Heart of the City Archives
MisterSF.com's 2003 Mayoral Candidates Series

Students Andrew Suvunnachuen, Igor Grinberg, Robbie Sugiyama, coach Rob Fung, Wyatt Lim-Tepper, and Tony Ribera at George Washington High School.

Ribera throws a curve at mayor's race
by Hank Donat

Former chief of police Tony Ribera is unique among candidates for mayor. As the only Republican in the race, he has the luxury of running against "all of the above" in a field crowded with solid lefties and/or so-called cogs in the Brown-Burton machine. More about that later.

It's Tuesday afternoon, and the chief is taking time to indulge in a couple of personal passions - baseball and his alma mater, George Washington High School in the Richmond. He graduated in 1963.

At batting practice with half a dozen 8th and 9th graders and coach Rob Fung, Ribera, 58, looks the perfect TV cop, like "The Commish" on his day off.

Since retiring from the SFPD in 1996, Ribera has hardly led the life of a retiree. A teacher and administrator for the University of San Francisco, he was appointed director of the International Institute of Criminal Justice Leadership at USF in 2001.

His long and varied career also includes a tour of duty in Vietnam. And in case you thought he was all muscle, Ribera also holds a Ph. D. in public administration and other degrees from Golden Gate University.

In the batting cage, the chief asks one of the teenagers, Steve Yi, how he wants the pitch. "What do you want?" Ribera asks, "All I have is a change-up."

No one is more surprised than Ribera when his next pitch is a perfect curveball, an Uncle Charlie square in the strike zone. "My curveball is a variation of my change-up," he quips.

There's no joy in Mudville, for soon it's my turn. I hadn't picked up a baseball bat in 25 years and even that time it was only to scare an imaginary burglar. Ribera cheers me on, "When I'm in City Hall you can say, 'He couldn't get anything past me.'"

He got several past me, but I connected quite a few times - a respectable showing considering they pay you $8 million dollars to hit three out of ten for the majors.

The advice these young people get from Fung and Ribera on batting is all good. It echoes what seems to be Ribera's campaign strategy: balance, patience, and torque.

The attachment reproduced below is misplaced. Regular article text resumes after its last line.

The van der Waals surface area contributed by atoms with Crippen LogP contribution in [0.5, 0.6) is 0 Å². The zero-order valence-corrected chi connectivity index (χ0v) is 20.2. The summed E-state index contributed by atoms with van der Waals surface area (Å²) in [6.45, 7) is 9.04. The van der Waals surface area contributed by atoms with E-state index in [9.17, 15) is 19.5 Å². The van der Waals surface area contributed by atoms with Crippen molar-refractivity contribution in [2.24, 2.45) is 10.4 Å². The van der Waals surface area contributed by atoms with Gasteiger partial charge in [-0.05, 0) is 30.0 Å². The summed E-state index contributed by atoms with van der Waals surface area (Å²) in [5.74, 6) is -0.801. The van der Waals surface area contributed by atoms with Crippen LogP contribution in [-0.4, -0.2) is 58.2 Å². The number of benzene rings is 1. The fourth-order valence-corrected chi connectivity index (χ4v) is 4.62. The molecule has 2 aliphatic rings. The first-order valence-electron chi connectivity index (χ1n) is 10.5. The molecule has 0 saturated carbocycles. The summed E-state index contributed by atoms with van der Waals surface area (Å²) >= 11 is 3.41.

"I think the Brown-Burton machine has been entrenched in San Francisco for a long time," Ribera says, "There is an assumption out there that the Democratic Party rules. If they mention my name in the Chronicle they say 'conservative Republican.' Being a good manager is not being conservative or liberal, it's being a good manager."

The focus of Ribera's campaign is Willie Brown. He says front runner Gavin Newsom represents "a continuation of the Brown adminstration, which is the worst one we've ever had. We can look no further than homelessness to see that."

Balance: The chief continues to support Newsom's Care Not Cash and says, "Gavin is taking the most pot shots because he's the front runner. I think Care not Cash is good legislation. It's a step in the right direction."

Ribera says he represents the neighborhoods. "I represent the blue collar San Franciscans. I've been a union member my entire adult life. I'd much rather have the support of people like Rob Fung than people who call themselves corporate leaders."

In other views, Ribera says as mayor he would reach out to the business community. "They're leaving San Francisco for Oakland! Can you believe that?"

Ribera says he has "come to the conclusion that rent control is with us at least in the forseeable future." He supports medical marijuana only in a medical setting.

But it's Ribera's take on homelessess that's most unlike that of any other candidate. He is the only one to confront what I have come to call "the unwritten golden asterix" in everyone's homeless plan: *Of course there are always going to be those who refuse to participate.

Ribera says a tough D.A. - not Terrence Hallinan - and enforcement of quality of life laws are necessary.

"There have been a number of studies on quality of life crimes," Ribera says, "What the studies have proven is that if you allow minor crimes to proliferate, serious crimes will also proliferate. That was the original target of Matrix - focusing  on street crimes in the neighborhoods."

Patience: For those who would lose their minds just hearing "Matrix," Mayor Frank Jordan's controversial plan for homelessness, Ribera addresses the reader directly.

"From 1988 until 2003 homelessness has increased every year except '93, '94, '95. Those were the three years I had the Matrix program in place as chief of police. The problem with the Matrix program is it was always my goal and the goal of the mayor to involve human resources and public health in an active outreach role and that never really happened.

"It wasn't for the police chief to tell the Department of Public Health or the Department of Human Services what to do. We asked for their cooperation and participation and we got it to some degree but they were not effective and it did become primarily a police program."

If Care Not Cash is a good step, the next one, Ribera says, is to create a program that will address all homeless, "not just those on welfare. The city needs a program with specific goals and priorities, one that holds specific people accountable for accomplishing those goals and priorities."

Torque: Ribera says, "Ask Willie Brown the next time you see him, 'Who's in charge of homelessness?' I'll bet you Peter Magowen can tell you who's managing his baseball team."

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